The most pressing issue for Deliveroo is its profitability, as the business has posted massive losses—nearly £185 million in 2017, per reports. In addition to Amazon's backing, which is likely to ease concerns due to its deep pockets, there are signs that Deliveroo is heading in the right direction. Its introduction of 'dark kitchens'—shipping containers retrofitted as kitchens in which several restaurant's cook side by side—was a highly copied innovation, which significantly lowers overhead costs and may translate into higher margins.

More importantly, Deliveroo has opened its business to restaurants with their own fleets of riders, reportedly bringing more than 5,000 additional choices to customers and reducing its costs. This could also help the startup to target new areas since having your own drivers is practical in dense locations such as Berlin or Amsterdam but more problematic in less populated regions. 
 
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Following the crowd

Just Eat's shares reportedly fell more than 7% on the announcement of Deliveroo's mega-round. It came amid a challenging time for the business which included the surprise exit of its CEO Peter Plumb, just 16 months after he came on board. Investors are believed to have expressed concern over the company's slowed earning growth due to a shift in strategy. Traditionally relying on restaurants to deliver food themselves, Just Eat is now, similar to Deliveroo, using its own drivers to fight against competition. This may damage profits as costs will increase but could be offset by increased revenues, which the company reportedly expects to rise to more than £1 billion this year.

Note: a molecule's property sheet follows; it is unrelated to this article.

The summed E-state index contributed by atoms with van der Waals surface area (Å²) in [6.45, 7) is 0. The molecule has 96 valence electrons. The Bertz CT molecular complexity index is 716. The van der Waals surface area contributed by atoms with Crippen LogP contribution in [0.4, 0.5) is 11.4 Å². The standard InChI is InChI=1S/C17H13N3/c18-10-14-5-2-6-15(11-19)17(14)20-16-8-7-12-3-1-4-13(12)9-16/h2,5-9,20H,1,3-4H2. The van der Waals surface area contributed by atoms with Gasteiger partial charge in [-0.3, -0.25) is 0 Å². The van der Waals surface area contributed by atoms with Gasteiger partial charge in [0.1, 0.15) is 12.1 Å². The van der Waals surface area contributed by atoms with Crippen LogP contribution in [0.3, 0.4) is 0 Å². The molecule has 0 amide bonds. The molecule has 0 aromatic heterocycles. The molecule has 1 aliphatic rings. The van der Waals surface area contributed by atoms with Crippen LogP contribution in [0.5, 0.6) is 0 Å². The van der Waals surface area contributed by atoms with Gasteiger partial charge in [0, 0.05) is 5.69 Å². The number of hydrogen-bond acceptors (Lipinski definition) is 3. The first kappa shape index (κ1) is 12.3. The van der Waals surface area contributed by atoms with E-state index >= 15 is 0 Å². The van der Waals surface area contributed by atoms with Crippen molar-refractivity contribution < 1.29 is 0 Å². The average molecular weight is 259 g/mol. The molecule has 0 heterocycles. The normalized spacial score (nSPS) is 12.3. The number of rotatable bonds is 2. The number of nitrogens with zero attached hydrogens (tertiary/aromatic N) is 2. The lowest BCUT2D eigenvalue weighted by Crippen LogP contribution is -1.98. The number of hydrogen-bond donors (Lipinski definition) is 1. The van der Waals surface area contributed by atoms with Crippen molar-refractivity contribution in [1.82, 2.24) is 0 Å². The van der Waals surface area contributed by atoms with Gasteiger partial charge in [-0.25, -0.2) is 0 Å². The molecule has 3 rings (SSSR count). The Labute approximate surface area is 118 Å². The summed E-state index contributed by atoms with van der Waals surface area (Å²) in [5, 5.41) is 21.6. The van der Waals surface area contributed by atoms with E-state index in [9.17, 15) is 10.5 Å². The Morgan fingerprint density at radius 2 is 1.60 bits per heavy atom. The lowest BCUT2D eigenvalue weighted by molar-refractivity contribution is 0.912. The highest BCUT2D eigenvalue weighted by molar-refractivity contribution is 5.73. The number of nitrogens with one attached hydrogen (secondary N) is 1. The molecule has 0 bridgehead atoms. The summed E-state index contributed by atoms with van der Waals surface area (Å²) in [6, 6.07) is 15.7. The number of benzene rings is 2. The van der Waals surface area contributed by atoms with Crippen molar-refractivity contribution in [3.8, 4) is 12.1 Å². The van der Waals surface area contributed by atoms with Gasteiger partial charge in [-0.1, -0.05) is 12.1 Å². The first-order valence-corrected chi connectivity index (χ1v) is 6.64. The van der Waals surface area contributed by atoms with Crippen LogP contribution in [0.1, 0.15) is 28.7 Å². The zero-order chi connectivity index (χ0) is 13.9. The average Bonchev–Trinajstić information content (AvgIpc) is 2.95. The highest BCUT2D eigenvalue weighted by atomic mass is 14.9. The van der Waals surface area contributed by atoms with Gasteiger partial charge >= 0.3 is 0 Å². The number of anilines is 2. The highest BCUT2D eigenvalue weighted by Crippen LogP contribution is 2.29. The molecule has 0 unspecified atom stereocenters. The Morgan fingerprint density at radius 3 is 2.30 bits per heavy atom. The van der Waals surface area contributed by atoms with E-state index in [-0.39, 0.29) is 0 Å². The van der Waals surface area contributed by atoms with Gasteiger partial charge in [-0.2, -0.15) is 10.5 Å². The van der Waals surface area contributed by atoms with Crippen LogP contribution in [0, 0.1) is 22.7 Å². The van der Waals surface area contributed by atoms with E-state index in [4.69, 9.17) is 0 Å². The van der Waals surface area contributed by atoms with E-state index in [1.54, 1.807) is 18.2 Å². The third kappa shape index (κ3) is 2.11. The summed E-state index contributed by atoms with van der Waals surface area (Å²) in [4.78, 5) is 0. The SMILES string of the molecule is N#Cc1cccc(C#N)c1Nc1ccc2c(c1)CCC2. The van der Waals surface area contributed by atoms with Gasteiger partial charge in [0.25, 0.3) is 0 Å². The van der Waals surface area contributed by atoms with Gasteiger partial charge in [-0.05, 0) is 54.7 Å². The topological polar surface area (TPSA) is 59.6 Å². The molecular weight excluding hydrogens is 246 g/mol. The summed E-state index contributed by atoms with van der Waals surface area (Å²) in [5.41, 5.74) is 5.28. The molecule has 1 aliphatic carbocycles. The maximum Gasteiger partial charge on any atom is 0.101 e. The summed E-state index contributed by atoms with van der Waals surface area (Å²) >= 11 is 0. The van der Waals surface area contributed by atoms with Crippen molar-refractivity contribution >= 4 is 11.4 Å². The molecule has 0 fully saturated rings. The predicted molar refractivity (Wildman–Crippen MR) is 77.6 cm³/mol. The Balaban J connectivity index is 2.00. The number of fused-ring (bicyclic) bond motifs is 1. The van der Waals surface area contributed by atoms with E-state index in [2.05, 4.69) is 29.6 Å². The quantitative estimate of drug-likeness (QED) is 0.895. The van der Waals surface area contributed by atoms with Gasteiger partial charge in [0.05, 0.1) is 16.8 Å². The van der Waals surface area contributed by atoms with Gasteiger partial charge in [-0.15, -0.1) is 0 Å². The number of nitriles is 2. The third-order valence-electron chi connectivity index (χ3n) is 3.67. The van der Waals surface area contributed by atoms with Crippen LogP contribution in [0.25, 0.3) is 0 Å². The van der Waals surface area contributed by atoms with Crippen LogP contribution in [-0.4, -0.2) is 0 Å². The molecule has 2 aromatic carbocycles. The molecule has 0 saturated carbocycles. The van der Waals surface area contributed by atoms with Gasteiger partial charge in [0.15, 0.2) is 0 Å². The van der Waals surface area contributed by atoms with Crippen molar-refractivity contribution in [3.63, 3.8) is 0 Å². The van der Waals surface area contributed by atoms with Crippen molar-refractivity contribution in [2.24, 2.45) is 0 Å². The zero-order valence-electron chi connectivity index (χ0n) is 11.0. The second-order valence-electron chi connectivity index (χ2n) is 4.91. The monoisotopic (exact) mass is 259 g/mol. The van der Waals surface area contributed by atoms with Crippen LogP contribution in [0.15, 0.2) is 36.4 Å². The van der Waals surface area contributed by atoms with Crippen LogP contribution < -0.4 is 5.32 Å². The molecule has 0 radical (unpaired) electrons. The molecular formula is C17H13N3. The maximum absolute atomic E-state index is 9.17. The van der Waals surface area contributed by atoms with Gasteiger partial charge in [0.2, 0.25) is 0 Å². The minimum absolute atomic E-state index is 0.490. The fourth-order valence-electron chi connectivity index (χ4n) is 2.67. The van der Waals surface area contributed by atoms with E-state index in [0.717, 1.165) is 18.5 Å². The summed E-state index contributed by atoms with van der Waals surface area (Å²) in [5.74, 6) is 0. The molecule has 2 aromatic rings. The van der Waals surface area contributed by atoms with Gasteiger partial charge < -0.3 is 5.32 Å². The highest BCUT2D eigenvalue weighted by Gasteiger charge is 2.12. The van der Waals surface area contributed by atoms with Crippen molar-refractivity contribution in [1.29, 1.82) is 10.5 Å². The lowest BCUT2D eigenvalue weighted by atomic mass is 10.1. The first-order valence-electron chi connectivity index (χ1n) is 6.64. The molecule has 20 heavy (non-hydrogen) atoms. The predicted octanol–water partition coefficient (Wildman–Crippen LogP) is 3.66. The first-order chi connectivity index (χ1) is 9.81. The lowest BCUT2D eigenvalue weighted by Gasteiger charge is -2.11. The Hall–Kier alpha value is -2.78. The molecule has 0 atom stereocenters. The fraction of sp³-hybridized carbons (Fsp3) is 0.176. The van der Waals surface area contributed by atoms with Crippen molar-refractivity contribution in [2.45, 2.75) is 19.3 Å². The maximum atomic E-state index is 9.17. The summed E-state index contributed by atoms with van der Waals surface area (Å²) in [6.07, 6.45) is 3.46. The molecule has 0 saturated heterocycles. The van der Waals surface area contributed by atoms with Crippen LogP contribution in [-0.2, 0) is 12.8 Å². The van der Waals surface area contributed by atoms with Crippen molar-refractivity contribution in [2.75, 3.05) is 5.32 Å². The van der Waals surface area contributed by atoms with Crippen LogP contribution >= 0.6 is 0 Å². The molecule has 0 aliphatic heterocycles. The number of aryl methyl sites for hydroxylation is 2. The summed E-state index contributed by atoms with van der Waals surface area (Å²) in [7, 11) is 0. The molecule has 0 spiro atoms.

If Deliveroo's strategy of opening up its app to external drivers does guide it in the direction of profitability and Just Eat's costs increase, the latter's dominant position could become precarious. However, it is important to note that although the two companies might have a similar product, their target demographics are different. Traditionally, Deliveroo is focused on the higher end of the market, which is why the Amazon-Deliveroo tie-up makes sense. The investment appears to be in the same vein as the US giant's acquisition of Whole Foods as both companies appeal to high-end customers steering away from fast food. The shift toward vegetarian, vegan and organic food is likely to set Deliveroo ahead of its peers which have a lesser focus on these types of dietary preferences. But, this leaves space within the lower ticket market where Just Eat has strong roots and Deliveroo does not carry as much weight.